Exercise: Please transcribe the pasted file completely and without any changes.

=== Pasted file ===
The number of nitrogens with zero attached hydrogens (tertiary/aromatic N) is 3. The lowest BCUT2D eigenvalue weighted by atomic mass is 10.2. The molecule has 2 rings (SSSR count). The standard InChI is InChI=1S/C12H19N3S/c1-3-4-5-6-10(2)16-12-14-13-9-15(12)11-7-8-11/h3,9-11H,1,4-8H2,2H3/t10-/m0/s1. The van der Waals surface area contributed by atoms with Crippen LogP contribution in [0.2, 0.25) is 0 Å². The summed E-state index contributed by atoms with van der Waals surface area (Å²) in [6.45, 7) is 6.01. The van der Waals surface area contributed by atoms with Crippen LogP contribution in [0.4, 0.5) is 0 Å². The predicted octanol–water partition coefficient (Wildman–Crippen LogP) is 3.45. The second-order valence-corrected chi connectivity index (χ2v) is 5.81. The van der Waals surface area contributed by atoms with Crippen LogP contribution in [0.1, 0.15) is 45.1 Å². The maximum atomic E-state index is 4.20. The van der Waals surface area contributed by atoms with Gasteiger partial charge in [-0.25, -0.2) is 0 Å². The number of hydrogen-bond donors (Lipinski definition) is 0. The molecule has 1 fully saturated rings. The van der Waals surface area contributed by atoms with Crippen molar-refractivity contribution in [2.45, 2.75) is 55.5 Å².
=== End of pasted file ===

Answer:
The number of nitrogens with zero attached hydrogens (tertiary/aromatic N) is 3. The lowest BCUT2D eigenvalue weighted by atomic mass is 10.2. The molecule has 2 rings (SSSR count). The standard InChI is InChI=1S/C12H19N3S/c1-3-4-5-6-10(2)16-12-14-13-9-15(12)11-7-8-11/h3,9-11H,1,4-8H2,2H3/t10-/m0/s1. The van der Waals surface area contributed by atoms with Crippen LogP contribution in [0.2, 0.25) is 0 Å². The summed E-state index contributed by atoms with van der Waals surface area (Å²) in [6.45, 7) is 6.01. The van der Waals surface area contributed by atoms with Crippen LogP contribution in [0.4, 0.5) is 0 Å². The predicted octanol–water partition coefficient (Wildman–Crippen LogP) is 3.45. The second-order valence-corrected chi connectivity index (χ2v) is 5.81. The van der Waals surface area contributed by atoms with Crippen LogP contribution in [0.1, 0.15) is 45.1 Å². The maximum atomic E-state index is 4.20. The van der Waals surface area contributed by atoms with Gasteiger partial charge in [-0.25, -0.2) is 0 Å². The number of hydrogen-bond donors (Lipinski definition) is 0. The molecule has 1 fully saturated rings. The van der Waals surface area contributed by atoms with Crippen molar-refractivity contribution in [2.45, 2.75) is 55.5 Å².